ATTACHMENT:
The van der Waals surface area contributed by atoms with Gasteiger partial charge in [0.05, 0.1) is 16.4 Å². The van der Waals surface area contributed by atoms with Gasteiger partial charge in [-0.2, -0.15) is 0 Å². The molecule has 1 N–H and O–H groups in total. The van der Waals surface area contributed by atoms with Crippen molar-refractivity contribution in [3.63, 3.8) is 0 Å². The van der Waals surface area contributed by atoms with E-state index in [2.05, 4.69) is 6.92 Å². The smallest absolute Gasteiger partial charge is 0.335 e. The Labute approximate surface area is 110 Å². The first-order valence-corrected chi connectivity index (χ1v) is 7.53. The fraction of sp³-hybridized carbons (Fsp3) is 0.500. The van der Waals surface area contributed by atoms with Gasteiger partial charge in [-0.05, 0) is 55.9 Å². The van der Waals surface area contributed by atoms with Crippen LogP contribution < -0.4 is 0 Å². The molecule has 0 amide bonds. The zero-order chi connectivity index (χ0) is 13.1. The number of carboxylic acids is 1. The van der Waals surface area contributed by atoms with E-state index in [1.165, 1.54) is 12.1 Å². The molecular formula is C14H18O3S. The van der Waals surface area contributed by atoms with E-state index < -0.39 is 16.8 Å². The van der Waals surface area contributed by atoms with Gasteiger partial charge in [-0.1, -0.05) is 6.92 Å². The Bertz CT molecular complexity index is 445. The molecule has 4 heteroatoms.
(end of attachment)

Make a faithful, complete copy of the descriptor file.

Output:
The van der Waals surface area contributed by atoms with Gasteiger partial charge in [0.05, 0.1) is 16.4 Å². The van der Waals surface area contributed by atoms with Gasteiger partial charge in [-0.2, -0.15) is 0 Å². The molecule has 1 N–H and O–H groups in total. The van der Waals surface area contributed by atoms with Crippen molar-refractivity contribution in [3.63, 3.8) is 0 Å². The van der Waals surface area contributed by atoms with E-state index in [2.05, 4.69) is 6.92 Å². The smallest absolute Gasteiger partial charge is 0.335 e. The Labute approximate surface area is 110 Å². The first-order valence-corrected chi connectivity index (χ1v) is 7.53. The fraction of sp³-hybridized carbons (Fsp3) is 0.500. The van der Waals surface area contributed by atoms with Gasteiger partial charge in [-0.05, 0) is 55.9 Å². The van der Waals surface area contributed by atoms with Crippen LogP contribution < -0.4 is 0 Å². The molecule has 0 amide bonds. The zero-order chi connectivity index (χ0) is 13.1. The number of carboxylic acids is 1. The van der Waals surface area contributed by atoms with E-state index in [1.165, 1.54) is 12.1 Å². The molecular formula is C14H18O3S. The van der Waals surface area contributed by atoms with E-state index < -0.39 is 16.8 Å². The van der Waals surface area contributed by atoms with Gasteiger partial charge in [-0.1, -0.05) is 6.92 Å². The Bertz CT molecular complexity index is 445. The molecule has 4 heteroatoms.